White House Plans To Lift Deepwater Drilling Ban Weeks Before Deadline
The Obama administration announced Tuesday that it has plans to put an early end to the deepwater drilling ban that has been in place since the disasterous BP oil spill in the Gulf of Mexico.
After putting new rules in place that were designed to make deepwater drilling safer, the White House feels that it is in position to lift the ban as early as this week.
[Update: 10/12/10 2 pm ET] The New York Times is now reporting that the drilling ban will be lifted immediately, although it will be weeks or even months before drilling operations can resume, because new permits must now be granted.
The moratorium put in place by president Obama months ago was slated to expire on November 30th.
Almost two weeks ago, the Interior Department issued new rules governing areas like well casing and cementing, blowout preventers, safety certification, emergency response and worker training (NY Times).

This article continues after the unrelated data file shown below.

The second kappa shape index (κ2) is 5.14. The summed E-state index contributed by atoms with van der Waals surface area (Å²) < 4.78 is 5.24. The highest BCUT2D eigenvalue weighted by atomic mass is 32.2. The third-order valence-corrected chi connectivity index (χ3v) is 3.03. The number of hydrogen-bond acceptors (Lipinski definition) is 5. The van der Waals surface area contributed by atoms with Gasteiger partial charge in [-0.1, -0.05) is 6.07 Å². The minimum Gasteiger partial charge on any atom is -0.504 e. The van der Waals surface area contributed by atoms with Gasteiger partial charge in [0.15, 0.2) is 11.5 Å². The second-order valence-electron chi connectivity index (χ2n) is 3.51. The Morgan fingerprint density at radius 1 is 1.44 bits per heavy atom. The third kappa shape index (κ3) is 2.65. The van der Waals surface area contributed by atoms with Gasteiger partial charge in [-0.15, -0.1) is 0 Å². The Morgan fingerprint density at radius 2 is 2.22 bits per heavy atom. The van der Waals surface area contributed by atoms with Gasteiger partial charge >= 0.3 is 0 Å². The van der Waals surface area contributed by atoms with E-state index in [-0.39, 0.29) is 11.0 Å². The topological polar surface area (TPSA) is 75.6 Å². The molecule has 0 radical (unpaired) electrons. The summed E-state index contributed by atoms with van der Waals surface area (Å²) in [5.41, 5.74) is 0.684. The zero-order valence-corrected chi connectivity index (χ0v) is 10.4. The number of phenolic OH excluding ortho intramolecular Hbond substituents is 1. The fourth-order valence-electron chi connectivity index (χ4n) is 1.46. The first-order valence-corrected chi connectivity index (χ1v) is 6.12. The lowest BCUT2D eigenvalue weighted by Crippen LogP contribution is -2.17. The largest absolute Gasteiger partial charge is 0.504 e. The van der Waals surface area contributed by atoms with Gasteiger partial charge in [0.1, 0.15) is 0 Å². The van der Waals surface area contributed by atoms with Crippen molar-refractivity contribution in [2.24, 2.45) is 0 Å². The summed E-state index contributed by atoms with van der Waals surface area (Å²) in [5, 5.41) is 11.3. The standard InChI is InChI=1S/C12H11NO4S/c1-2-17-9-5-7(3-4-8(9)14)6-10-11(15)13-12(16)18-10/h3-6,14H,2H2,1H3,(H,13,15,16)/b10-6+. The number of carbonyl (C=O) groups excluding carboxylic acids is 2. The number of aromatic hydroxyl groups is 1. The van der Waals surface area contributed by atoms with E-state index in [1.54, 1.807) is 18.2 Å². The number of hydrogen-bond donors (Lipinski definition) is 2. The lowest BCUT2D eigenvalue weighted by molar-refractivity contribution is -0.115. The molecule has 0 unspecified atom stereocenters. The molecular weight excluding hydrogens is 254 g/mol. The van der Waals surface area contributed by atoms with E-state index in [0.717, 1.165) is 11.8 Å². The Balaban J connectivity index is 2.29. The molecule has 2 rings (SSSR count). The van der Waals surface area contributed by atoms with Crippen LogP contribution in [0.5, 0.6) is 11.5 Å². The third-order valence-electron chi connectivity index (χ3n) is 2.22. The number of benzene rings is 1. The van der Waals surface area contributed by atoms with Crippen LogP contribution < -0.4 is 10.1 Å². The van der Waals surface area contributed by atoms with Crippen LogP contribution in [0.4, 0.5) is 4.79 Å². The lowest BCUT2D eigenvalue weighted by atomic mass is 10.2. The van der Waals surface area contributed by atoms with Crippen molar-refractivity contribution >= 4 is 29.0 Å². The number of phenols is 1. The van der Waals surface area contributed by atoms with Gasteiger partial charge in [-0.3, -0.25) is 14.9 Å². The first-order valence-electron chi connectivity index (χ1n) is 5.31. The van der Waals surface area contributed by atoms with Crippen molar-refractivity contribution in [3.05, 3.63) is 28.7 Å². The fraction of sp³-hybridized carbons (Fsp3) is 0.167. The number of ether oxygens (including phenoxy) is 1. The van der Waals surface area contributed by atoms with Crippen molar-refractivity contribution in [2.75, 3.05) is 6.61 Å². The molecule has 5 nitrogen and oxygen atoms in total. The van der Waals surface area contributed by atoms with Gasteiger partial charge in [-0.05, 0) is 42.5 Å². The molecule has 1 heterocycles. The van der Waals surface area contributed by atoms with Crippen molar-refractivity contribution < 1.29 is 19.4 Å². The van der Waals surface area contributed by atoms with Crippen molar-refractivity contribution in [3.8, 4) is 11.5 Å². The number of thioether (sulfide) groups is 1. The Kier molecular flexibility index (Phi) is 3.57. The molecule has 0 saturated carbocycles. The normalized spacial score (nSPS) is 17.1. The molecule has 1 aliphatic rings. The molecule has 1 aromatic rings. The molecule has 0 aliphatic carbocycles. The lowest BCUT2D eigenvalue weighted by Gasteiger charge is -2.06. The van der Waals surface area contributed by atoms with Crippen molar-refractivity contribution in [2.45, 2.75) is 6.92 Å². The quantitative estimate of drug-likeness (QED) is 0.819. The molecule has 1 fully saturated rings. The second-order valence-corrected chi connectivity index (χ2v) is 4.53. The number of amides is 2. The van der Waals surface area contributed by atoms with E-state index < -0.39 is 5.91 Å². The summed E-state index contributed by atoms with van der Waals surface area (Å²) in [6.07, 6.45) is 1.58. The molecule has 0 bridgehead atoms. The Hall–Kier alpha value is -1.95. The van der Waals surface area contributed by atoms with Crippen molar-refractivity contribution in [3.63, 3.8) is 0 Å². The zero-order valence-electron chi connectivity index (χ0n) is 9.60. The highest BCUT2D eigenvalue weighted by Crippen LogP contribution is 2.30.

The White House has been the target of intense pressure from the oil industry and Gulf Coast officials and businesses that believe it has had a negative effect on the region’s economy.
When the moratorium went into affect, 33 deep-water rigs in the Gulf were forced to cease operation, affecting many jobs and angering the oil companies.
Residents and environmentalists shocked by the negative impact the Gulf oil spill has had on wildlife, seafood, businesses and tourism, have encouraged the government to keep the moratorium in place, and even advocate extending it to offshore drilling.
BP, which has been ordered to pay billions of dollars in claims and remediation efforts following the explosion of the Deepwater Horizon drilling rig, threatened to stop paying claims if the drilling ban was extended.
While making the announcement, White House spokesman Robert Gibbs emphasized that the move would impose new safety measures on those seeking to drill exploratory wells. Those entities and the companies they represent will have to prove they have the appropriate steps in place to contain a worst-case scenario (AL.com).
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